Heidi seemed very much at home at Recovery High. "It's the safest place for me to come,'' she said. "I have my friends here.''
I asked her if she was nervous about leaving such a nurturing place. "Oh, yes,'' she said. "It's very scary because I never imagined myself graduating, you know what I'm saying? I'm graduating ahead of my class, but when I came here I was a year behind my class. I caught up real fast. My priorities started coming to me.'' Now, she has a data-entry job lined up, and eventually she plans to go to college, perhaps to become a therapist. "To help teens like me,'' she said.
Like Heidi, Suzanne--a talkative girl dressed in a black T-shirt and baggy blue jeans--began drinking at an early age. "My grandpa gave me my first drink when I was 10 years old,'' she said, tugging at a crystal around her neck. "He gave me a shot of Seagram's 7, and it was in a glass that was about that wide.'' She used her fingers to form a large circle. "I had asked him for a drink one day, and he said, 'Well, if you want to drink, you have to drink like a man.' So I took that drink, and I'll never forget how it made me feel. I mean, I just felt like this was it. No more problems. I didn't have to think about anything. I could just run to the bottle. It helped me sleep. It helped me get going in the morning. It helped me do everything I couldn't do for myself, until finally it ran out. It didn't do the things that it did for me anymore. It became a necessity for me to have it.''
After Suzanne got kicked out of several schools ("For fighting, not going to class,'' she said), her mother asked her to consider enrolling at Recovery High. "I finally told my mom, 'I'm ready. I need help,' '' she said. "My mom knew about the school because my sister came here before. She's still sober today, and that really gave me a lot of hope.'' Suzanne, 17, has been a student at Recovery High since October 1993. She has no intention of going back to her old ways. "I plan to do something with myself,'' she said. "I want to be a drug and alcohol counselor.''
Teaching at Recovery High is not for the fainthearted. The students are tough and suspicious of authority figures. They can erupt at the smallest provocation. When, during one of the community meetings I attended, a boy raised a girl's arm in the air as a joke, the girl turned to him and yelled "FUCKER!'' at the top of her lungs. An awkward silence came over the proceeding until Jan Hayes said to the girl, "When you get upset, you use foul and abusive language. And I think you need to work on that.'' Several teachers agreed. The girl said she'd try to control her temper, but after the meeting, she took off and didn't return for the rest of the day.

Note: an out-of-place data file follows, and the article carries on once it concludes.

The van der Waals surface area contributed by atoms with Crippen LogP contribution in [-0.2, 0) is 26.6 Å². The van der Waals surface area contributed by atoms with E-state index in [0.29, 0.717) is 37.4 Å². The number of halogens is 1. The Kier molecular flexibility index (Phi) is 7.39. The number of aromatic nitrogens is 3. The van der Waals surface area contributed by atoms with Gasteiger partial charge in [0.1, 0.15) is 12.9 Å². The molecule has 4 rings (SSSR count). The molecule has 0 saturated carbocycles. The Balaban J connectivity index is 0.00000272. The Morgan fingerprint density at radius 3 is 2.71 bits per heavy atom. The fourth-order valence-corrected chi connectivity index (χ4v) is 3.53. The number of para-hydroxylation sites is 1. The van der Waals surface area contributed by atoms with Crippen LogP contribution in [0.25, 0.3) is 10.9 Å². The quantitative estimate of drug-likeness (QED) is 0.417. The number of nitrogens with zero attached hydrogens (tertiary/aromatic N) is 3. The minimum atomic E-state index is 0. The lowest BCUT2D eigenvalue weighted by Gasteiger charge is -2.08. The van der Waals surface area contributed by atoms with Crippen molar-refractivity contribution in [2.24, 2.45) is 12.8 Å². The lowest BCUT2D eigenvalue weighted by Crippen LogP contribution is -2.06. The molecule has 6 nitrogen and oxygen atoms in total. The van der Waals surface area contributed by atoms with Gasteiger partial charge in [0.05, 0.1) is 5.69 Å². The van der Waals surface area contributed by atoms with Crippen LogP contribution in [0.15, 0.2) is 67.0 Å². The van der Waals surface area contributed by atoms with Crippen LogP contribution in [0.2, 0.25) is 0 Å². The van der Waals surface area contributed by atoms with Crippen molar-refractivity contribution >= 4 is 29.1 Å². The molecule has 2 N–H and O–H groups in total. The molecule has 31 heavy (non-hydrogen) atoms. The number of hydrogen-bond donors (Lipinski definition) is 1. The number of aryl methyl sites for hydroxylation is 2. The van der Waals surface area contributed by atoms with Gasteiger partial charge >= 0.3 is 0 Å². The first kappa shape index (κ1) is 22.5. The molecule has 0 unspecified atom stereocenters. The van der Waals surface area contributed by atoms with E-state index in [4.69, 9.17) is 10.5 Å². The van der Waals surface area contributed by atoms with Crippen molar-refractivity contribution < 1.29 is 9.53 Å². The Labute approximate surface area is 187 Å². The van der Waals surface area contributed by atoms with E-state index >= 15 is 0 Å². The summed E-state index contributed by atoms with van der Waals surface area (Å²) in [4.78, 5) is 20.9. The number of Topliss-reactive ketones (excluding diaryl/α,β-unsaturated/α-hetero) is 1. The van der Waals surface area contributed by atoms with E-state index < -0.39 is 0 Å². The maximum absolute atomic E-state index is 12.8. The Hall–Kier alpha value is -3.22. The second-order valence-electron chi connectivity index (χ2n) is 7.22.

"You have to have a certain type of personality to work in a school like this,'' Hayes told me.
Karla Schultz apparently has what it takes. Short and spunky, with cropped black hair and piercing blue eyes, Schultz has taught English at Recovery High since last September. "I love teaching at alternative schools,'' she told me after one of her classes had ended. "I like that the students are more experienced with the world, with life. I mean, it's not always in the best way. But they've got a little living under their belts, and I think that makes them more interesting and more thoughtful. It's more of a challenge, though.''
I asked her how she felt at the end of the day. "It depends on the day,'' she said. "When I first started working here, sometimes I would go home, and I just couldn't get their stories, their life experiences, out of my head. I'd have nightmares, I couldn't sleep. It was sort of there all the time. And I thought, You can't do this all the time. It'll just kill you. It'll drain you.'' Eventually, she realized that she could be compassionate and caring with her students at school and still have a life of her own at home. "Otherwise, you'll last two months,'' she said. "I'm not sure where that comes from, except practice.''
Patti Gronewald, who teaches math and science, also had a difficult time at first. "I used to go home,'' she said, "and just curl up on the couch into a little ball and say, 'Don't anybody talk to me!' Now, I go home and I'm happy and I'm a normal person. I had to learn how to deal with these children, with this population, and to have realistic expectations. That took a while.''